The historic swearing in of Supreme Court Justice Sotomayor is significant not only in the fact that she is the first Hispanic to serve on the Supreme Court, but also this is the first time that cameras have been allowed in the court for this ceremony. Supreme Court Chief Justice John Roberts swore Sotomayor in twice, the first in a private ceremony as stipulated in the U.S. Constitution and a second time before television cameras, friends and family, a first in Supreme Court history.
The various Justices have held differing opinions on whether camers in the courtroom are appropriate. While he was still Supreme Court justice, David Souter (who is replaced by Sonia Sotomayor) discouraged any attempts to broadcast Supreme Court proceedings. He used the "camel's nose" theory fearing that once they had even the slightest amount of access, the media would soon gain full access to Court proceedings. Justice Souter once told a House Appropriations subcommittee, “that I can tell you the day you see a camera come into our courtroom, it’s going to roll over my dead body.” Justice Sotomayor is of a different opinion.
Chief Justice Roberts has signaled that he may not oppose televised court proceedings. Roberts said during his confirmation hearings that he had an open mind about the issue of cameras in the Supreme Court, a statement that gave advocates new hope after the late Chief Justice Warren Burger's "over my dead body" opposition and his successor William Rehnquist's less vehement but still unyielding distaste for the idea.
“Justice Souter going off the court means a vocal opponent is gone,” said C-SPAN founder and CEO Brian Lamb, adding that Chief Justice John Roberts may not have wanted to press the issue with Souter there. C-SPAN has long wanted to broadcast proceedings of the court and they may some day now get their wish. “The chief justice who has his hand on the gavel can control any kind of rambunctiousness in which lawyers might want to show off. The public would benefit by seeing this isn’t ‘Judge Judy,’” Lamb said. “The process of writing opinions will never be public. All we’re asking for is the public discussion for one hour. It’s in a public forum, and there’s only 80 of those a year.”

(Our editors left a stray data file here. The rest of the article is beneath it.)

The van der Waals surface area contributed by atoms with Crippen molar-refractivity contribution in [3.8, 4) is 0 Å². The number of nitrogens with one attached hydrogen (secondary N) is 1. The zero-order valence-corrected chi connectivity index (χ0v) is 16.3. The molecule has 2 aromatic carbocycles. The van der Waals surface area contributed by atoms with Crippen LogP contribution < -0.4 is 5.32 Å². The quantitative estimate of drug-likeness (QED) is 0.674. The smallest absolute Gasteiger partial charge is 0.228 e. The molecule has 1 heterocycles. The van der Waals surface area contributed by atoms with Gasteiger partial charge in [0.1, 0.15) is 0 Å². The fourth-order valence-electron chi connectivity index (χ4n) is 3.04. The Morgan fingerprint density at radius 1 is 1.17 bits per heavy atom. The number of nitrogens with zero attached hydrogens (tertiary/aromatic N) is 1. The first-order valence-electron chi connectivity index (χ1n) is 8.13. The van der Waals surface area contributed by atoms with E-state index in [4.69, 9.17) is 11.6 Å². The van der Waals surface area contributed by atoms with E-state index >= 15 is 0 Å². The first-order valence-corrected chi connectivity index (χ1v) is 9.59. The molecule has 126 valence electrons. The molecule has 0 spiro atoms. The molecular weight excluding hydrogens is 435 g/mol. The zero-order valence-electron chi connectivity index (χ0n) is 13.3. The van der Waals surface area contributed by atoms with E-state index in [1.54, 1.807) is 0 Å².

Justice Stephen Breyer, when questioned by Rep. John Culberson (who filmed the statement himself) during a House Appropriations subcommittee hearing.“On the one hand, of course it would help people see how in some of these difficult issues we struggle with them, as do you." On the other hand, he continued, “would they know that this is 2 percent of the matter, what they’re seeing, and would they, in fact, understand that most of what we do does not involve the two people in front of us, the lawyers on either side? It involves the 300 million people who are not there physically in the courtroom.” At the Aspen Ideas Festival Justice Stephen Breyer responded to a question about televising oral arguments at the Supreme Court (see video below). He spelled out the two sides position on the issue without giving any support to either position.
I think we will see the Supreme Court televised one day. I look forward to that day...